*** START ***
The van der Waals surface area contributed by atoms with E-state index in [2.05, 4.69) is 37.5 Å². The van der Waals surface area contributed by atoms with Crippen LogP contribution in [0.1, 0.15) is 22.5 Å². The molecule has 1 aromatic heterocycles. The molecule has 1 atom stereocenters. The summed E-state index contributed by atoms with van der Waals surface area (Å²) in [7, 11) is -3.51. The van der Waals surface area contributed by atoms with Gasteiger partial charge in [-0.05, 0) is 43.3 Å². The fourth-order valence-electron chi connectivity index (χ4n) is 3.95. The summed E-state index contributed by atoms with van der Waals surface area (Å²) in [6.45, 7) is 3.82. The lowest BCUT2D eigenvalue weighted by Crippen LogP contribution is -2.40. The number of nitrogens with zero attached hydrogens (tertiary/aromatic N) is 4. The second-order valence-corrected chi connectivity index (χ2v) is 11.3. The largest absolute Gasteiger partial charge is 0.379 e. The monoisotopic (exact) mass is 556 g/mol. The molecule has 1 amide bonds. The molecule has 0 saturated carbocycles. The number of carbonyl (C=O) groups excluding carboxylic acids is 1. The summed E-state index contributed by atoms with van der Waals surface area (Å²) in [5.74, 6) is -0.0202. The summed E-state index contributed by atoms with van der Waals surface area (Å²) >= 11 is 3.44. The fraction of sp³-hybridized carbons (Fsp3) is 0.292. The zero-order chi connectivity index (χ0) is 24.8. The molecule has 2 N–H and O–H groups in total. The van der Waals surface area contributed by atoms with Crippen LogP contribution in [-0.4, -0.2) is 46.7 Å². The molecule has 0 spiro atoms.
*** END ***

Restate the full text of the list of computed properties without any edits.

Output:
The van der Waals surface area contributed by atoms with E-state index in [2.05, 4.69) is 37.5 Å². The van der Waals surface area contributed by atoms with Crippen LogP contribution in [0.1, 0.15) is 22.5 Å². The molecule has 1 aromatic heterocycles. The molecule has 1 atom stereocenters. The summed E-state index contributed by atoms with van der Waals surface area (Å²) in [7, 11) is -3.51. The van der Waals surface area contributed by atoms with Gasteiger partial charge in [-0.05, 0) is 43.3 Å². The fourth-order valence-electron chi connectivity index (χ4n) is 3.95. The summed E-state index contributed by atoms with van der Waals surface area (Å²) in [6.45, 7) is 3.82. The lowest BCUT2D eigenvalue weighted by Crippen LogP contribution is -2.40. The number of nitrogens with zero attached hydrogens (tertiary/aromatic N) is 4. The second-order valence-corrected chi connectivity index (χ2v) is 11.3. The largest absolute Gasteiger partial charge is 0.379 e. The monoisotopic (exact) mass is 556 g/mol. The molecule has 1 amide bonds. The molecule has 0 saturated carbocycles. The number of carbonyl (C=O) groups excluding carboxylic acids is 1. The summed E-state index contributed by atoms with van der Waals surface area (Å²) in [5.74, 6) is -0.0202. The summed E-state index contributed by atoms with van der Waals surface area (Å²) >= 11 is 3.44. The fraction of sp³-hybridized carbons (Fsp3) is 0.292. The zero-order chi connectivity index (χ0) is 24.8. The molecule has 2 N–H and O–H groups in total. The van der Waals surface area contributed by atoms with Crippen LogP contribution in [-0.4, -0.2) is 46.7 Å². The molecule has 0 spiro atoms.